Australia to close refugee detention centre on Manus Island

Australia and Papua New Guinea have agreed to close a controversial Australian-funded asylum seeker detention centre on Manus Island, although the ultimate fate of 800 refugees held in the camp remained unclear.

Under Australian law, anyone intercepted trying to reach the country by boat is sent for processing to camps on the tiny Pacific island of Nauru or to Manus Island off Papua New Guinea.

They are never eligible to be resettled in Australia. Some asylumseekers have spent years in the camps, which have been criticised by the UN and human rights groups, with numerous reports of abuse and self-harm among detainees, including children.

Some in Papua New Guinea are unhappy with the prospect of hundreds of asylumseekers being resettled there.

There have been reports of asylumseekers being attacked by locals.

“Both Papua New Guinea and Australia are in agreement that the centre is to be closed,” Papua New Guinea prime minister Peter O’Neill said in a statement.

“A series of options are being advanced and implemented. It is important that this process is not rushed out but carried out in a careful manner.” There was no mention of a closing date.

Australian immigration minister Peter Dutton, who met O’Neill to discuss the camp, reiterated Australia’s position that it would not accept any refugees detained in Papua New Guinea.

“It has been the longstanding position of this government to work with Papua New Guinea to close Manus and support those people as they transition into Papua New Guinea or return to their country of origin.

"Our position, confirmed again today with Papua New Guinea, is that no one from Manus Island Regional Processing Centre will ever be settled in Australia,” said Dutton.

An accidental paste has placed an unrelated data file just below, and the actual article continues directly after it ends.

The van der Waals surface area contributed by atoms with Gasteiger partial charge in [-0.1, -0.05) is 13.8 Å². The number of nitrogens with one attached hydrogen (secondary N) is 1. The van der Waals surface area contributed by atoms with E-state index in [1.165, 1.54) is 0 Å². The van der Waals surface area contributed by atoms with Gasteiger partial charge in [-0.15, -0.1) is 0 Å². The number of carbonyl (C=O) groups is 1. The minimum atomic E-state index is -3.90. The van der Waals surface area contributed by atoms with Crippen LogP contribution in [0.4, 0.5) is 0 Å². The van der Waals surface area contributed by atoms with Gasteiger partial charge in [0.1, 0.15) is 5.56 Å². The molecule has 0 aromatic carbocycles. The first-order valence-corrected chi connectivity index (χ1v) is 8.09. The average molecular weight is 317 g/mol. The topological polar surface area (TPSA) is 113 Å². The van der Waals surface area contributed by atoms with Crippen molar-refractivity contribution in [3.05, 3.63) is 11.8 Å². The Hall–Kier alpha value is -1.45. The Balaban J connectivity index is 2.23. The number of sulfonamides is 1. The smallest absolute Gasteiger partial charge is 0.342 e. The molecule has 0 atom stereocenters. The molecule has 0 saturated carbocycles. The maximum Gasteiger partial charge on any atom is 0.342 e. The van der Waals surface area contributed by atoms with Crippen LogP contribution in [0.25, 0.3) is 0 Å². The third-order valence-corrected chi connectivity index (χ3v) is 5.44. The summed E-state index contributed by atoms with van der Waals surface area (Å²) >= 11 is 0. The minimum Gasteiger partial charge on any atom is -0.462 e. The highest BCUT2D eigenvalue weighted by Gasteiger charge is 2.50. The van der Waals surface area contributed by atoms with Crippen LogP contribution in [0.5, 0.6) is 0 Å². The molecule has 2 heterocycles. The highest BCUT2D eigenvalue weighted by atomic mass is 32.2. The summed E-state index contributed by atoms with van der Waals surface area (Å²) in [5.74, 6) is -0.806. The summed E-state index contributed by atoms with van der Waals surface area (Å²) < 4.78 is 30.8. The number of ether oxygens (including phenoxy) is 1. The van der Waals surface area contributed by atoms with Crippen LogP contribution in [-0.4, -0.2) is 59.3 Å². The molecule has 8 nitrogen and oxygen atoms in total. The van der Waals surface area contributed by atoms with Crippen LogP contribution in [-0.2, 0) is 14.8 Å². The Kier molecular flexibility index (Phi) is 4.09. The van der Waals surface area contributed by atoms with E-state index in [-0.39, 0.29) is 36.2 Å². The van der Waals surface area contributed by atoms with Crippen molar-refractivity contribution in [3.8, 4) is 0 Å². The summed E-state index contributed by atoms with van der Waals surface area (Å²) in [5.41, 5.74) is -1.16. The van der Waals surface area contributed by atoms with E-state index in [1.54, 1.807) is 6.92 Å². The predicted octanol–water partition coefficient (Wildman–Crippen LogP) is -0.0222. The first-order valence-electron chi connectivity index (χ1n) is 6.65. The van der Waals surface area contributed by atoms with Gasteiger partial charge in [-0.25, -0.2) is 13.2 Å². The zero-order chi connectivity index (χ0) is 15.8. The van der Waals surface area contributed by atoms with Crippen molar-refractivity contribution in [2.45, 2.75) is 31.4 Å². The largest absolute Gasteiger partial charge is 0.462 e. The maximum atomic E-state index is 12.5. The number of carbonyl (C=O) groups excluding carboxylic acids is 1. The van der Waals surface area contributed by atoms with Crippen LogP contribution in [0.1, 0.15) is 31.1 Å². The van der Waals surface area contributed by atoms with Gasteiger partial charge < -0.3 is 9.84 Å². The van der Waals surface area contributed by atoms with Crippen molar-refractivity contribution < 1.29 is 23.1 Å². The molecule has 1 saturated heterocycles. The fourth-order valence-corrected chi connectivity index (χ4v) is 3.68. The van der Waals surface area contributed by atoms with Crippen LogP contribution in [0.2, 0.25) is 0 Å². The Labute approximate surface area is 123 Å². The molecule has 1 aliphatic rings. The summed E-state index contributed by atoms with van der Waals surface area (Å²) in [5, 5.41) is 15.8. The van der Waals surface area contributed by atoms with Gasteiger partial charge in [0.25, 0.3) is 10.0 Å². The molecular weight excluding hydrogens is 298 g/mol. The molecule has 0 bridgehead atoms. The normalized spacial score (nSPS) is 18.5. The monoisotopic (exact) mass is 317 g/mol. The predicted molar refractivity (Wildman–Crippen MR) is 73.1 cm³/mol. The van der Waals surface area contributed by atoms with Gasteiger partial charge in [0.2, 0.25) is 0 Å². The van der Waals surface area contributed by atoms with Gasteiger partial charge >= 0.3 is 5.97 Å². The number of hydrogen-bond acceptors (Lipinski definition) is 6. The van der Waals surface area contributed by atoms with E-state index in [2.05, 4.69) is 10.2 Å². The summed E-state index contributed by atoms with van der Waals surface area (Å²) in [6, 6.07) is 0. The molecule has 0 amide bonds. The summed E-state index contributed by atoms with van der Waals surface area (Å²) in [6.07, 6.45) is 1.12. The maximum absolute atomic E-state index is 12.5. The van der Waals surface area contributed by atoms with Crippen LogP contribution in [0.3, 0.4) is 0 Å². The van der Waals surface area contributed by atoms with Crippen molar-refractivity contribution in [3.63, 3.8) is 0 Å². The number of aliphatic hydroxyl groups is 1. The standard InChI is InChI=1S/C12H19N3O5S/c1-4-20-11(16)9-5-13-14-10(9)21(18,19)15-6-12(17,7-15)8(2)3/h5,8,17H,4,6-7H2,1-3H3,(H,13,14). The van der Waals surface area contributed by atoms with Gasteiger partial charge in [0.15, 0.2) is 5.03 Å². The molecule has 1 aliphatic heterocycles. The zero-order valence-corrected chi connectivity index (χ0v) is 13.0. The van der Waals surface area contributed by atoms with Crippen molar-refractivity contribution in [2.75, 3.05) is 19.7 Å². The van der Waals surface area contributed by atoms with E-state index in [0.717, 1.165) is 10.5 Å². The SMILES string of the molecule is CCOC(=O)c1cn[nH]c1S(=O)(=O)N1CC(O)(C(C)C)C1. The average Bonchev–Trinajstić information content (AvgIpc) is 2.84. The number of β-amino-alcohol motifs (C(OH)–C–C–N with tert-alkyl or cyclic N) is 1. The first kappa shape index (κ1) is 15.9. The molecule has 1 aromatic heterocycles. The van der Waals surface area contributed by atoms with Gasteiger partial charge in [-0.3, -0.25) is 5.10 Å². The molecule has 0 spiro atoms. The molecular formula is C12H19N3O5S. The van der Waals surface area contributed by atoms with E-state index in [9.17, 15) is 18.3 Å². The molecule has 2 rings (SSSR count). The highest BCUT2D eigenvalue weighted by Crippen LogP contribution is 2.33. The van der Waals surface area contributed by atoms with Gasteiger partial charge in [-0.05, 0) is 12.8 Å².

The announcement came after a newspaper published leaked documents detailing more than 2,000 incidents of sexual abuse, assault and attempted self-harm, reported over two years at the Nauru detention centre.

The harsh conditions and reports of systemic child abuse at the camps have drawn wide criticism at home and abroad. Australia says the policy is needed to stop asylumseekers dying at sea on the dangerous boat journey from Indonesia to Australia.

Hundreds of people died attempting the trip in the years before the policy was put in place.

More on this topic

Ireland has taken in 2,500 refugees in four years, report findsIreland has taken in 2,500 refugees in four years, report finds

Ireland should more than double intake of refugees to meet 'fair share', migrant group saysIreland should more than double intake of refugees to meet 'fair share', migrant group says

Calais migrant camp cleared by police for third day in a rowCalais migrant camp cleared by police for third day in a row

Families in Dunkirk camp describe fleeing violence in search of safer lifeFamilies in Dunkirk camp describe fleeing violence in search of safer life


Lifestyle

Volunteers from the multinational tech company harvest food fresh from Fota Gardens, writes Peter Dowdall.Made in Munster: The tech giant Apple harvesting food from Fota Gardens

Peter Dowdall takes a look at a plant that thrives in damp soil and is a key part of Ireland’s biodiversityThe wonders of willows: A key part of Ireland’s biodiversity

Pollutants can have an impact on your health, but there are things you can do to reduce the potential damage.High pollution days ‘lead to more cardiac arrests and strokes’: 5 easy ways to protect yourself

Even if you only have room for one pot in the smallest space, plant some tulips in it to make your garden spring to life, says Hannah Stephenson.7 design tips to make your tulips in garden pots stand out in a crowd

More From The Irish Examiner